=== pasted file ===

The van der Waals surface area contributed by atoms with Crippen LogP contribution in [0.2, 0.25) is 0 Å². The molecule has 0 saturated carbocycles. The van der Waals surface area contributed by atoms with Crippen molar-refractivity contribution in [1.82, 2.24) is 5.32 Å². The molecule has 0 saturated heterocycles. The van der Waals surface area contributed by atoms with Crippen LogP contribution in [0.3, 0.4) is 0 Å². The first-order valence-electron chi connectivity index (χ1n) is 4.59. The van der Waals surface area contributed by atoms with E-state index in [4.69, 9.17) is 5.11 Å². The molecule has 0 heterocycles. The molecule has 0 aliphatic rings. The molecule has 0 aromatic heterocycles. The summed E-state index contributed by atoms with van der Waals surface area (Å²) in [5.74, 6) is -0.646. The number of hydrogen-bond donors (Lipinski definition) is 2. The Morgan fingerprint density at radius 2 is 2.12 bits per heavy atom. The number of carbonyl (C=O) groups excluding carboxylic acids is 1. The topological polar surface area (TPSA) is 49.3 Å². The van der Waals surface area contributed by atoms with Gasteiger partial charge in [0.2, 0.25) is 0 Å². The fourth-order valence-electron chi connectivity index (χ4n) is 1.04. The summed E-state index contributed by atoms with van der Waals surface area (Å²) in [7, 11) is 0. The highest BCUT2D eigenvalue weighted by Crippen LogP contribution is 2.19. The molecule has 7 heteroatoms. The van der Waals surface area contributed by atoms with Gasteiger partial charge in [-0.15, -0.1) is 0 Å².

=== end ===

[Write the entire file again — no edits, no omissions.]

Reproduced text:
The van der Waals surface area contributed by atoms with Crippen LogP contribution in [0.2, 0.25) is 0 Å². The molecule has 0 saturated carbocycles. The van der Waals surface area contributed by atoms with Crippen molar-refractivity contribution in [1.82, 2.24) is 5.32 Å². The molecule has 0 saturated heterocycles. The van der Waals surface area contributed by atoms with Crippen LogP contribution in [0.3, 0.4) is 0 Å². The first-order valence-electron chi connectivity index (χ1n) is 4.59. The van der Waals surface area contributed by atoms with E-state index in [4.69, 9.17) is 5.11 Å². The molecule has 0 heterocycles. The molecule has 0 aliphatic rings. The molecule has 0 aromatic heterocycles. The summed E-state index contributed by atoms with van der Waals surface area (Å²) in [5.74, 6) is -0.646. The number of hydrogen-bond donors (Lipinski definition) is 2. The Morgan fingerprint density at radius 2 is 2.12 bits per heavy atom. The number of carbonyl (C=O) groups excluding carboxylic acids is 1. The topological polar surface area (TPSA) is 49.3 Å². The van der Waals surface area contributed by atoms with Gasteiger partial charge in [0.2, 0.25) is 0 Å². The fourth-order valence-electron chi connectivity index (χ4n) is 1.04. The summed E-state index contributed by atoms with van der Waals surface area (Å²) in [7, 11) is 0. The highest BCUT2D eigenvalue weighted by Crippen LogP contribution is 2.19. The molecule has 7 heteroatoms. The van der Waals surface area contributed by atoms with Gasteiger partial charge in [-0.15, -0.1) is 0 Å².